2012 Annual Report
1a.Objectives (from AD-416):
To examine forage systems for year round gastrointestinal nematode (GIN) control, exploit resistant sires, bucks, and breeds to integrate into organic flocks/herds, and examine on-farm use of integrated GIN control.
1b.Approach (from AD-416):
Studies will be conducted at USDA, ARS, LSU, FVSU, and on-farm using pastures in transition and organic principles to examine forages and genetics to minimize the use of anthelmintics (antibiotics) to control GIN. A number of approaches will be used to evaluate producer's use of strategic control.
Management to optimize sustainability of small ruminants on pasture was addressed. Scientists from the USDA/ARS Dale Bumpers Small Farms Research Center, Booneville, Arkansas, Louisiana State University, and Fort Valley State University funded by USDA NIFA OREI and USDA SBIR grants are examining the effects of sericea lespedeza leaf meal pellets on the control of coccidiosis in lambs and goat kids, an economically devastating parasitic disease that affects livestock and poultry. Coccidiostats are often ineffective and are not allowed in organic production. Condensed tannins from sericea lespedeza reduced the number of Eimeria spp. oocysts found in the feces of lambs and kids, and thereby reduced the clinical signs of coccidiosis. Reduction of coccidiosis will increase feed efficiency and reduce death loss of livestock. Concurrently, these scientists are examining the long-term feeding of sericea lespedeza to aid in the control of gastrointestinal nematodes in sheep and goats. Gastrointestinal nematodes are the greatest threat to health of young lambs, and kids and adult females around the time of parturition. Dewormer resistance means many commercial drugs are ineffective. Incidence of deworming is reduced in sericea lespedeza-fed animals; however, long-term feeding may affect mineral availability to the animal. An understanding of how this impacts the animal is currently under investigation. Experiments are being conducted in poultry in collaboration with the USDA/ARS, Poultry Production and Product Safety Research Unit, Fayetteville, Arkansas, to determine impact of sericea lespedeza on parasites.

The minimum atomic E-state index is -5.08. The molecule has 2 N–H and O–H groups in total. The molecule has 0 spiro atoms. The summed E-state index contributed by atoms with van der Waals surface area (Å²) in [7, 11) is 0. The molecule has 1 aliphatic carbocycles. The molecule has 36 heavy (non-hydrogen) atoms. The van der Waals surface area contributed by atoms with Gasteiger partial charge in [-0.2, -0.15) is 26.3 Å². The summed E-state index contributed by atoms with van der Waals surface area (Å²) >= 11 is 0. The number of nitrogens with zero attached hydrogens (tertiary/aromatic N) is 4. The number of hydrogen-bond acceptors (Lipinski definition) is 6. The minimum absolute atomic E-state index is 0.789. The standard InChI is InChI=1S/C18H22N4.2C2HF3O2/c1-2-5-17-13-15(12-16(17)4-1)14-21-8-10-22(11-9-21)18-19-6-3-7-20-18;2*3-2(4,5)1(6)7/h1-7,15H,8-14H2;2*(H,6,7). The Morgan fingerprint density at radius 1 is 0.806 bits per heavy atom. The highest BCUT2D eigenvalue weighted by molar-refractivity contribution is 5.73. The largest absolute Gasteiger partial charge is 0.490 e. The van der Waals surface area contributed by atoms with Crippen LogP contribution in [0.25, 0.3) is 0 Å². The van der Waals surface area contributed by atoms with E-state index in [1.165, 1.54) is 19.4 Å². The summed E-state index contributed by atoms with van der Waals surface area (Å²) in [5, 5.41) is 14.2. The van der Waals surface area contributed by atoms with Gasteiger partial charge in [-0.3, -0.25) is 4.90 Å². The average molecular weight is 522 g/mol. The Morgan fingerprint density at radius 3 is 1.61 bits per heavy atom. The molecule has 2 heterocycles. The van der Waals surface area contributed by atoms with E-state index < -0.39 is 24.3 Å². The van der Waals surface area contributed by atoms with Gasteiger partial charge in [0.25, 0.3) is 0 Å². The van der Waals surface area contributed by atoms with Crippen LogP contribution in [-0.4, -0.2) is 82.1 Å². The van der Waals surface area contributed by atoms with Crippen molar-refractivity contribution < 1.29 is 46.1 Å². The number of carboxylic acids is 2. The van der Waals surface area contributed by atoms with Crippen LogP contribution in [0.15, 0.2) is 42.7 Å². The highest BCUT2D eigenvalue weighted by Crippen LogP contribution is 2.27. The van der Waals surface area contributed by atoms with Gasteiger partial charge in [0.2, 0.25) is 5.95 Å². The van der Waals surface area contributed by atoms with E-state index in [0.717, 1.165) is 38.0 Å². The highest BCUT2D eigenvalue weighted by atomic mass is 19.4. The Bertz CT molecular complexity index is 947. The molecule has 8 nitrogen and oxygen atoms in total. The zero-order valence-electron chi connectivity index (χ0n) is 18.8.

A study is being conducted to examine the relationship between fecal egg counts determined on the ewe during the peri-parturient (late gestation and lactation) period and her offspring around the time of weaning (time when separated from the ewe) to examine the two selection indices and correlations. Samples have been collected from ARS Booneville, Heifer Ranch, and other producers from Arkansas, Missouri, Ohio, Georgia, and Maine from Katahdin sheep. Data is being analyzed to develop indices for identifying genetics for parasite resistance in both the young lamb and in ewes during gestation and lactation.
Education modules are being developed for live or online student training and online farmer training on the control of parasitic worms using organic and conventional methods. Outreach is also being conducted.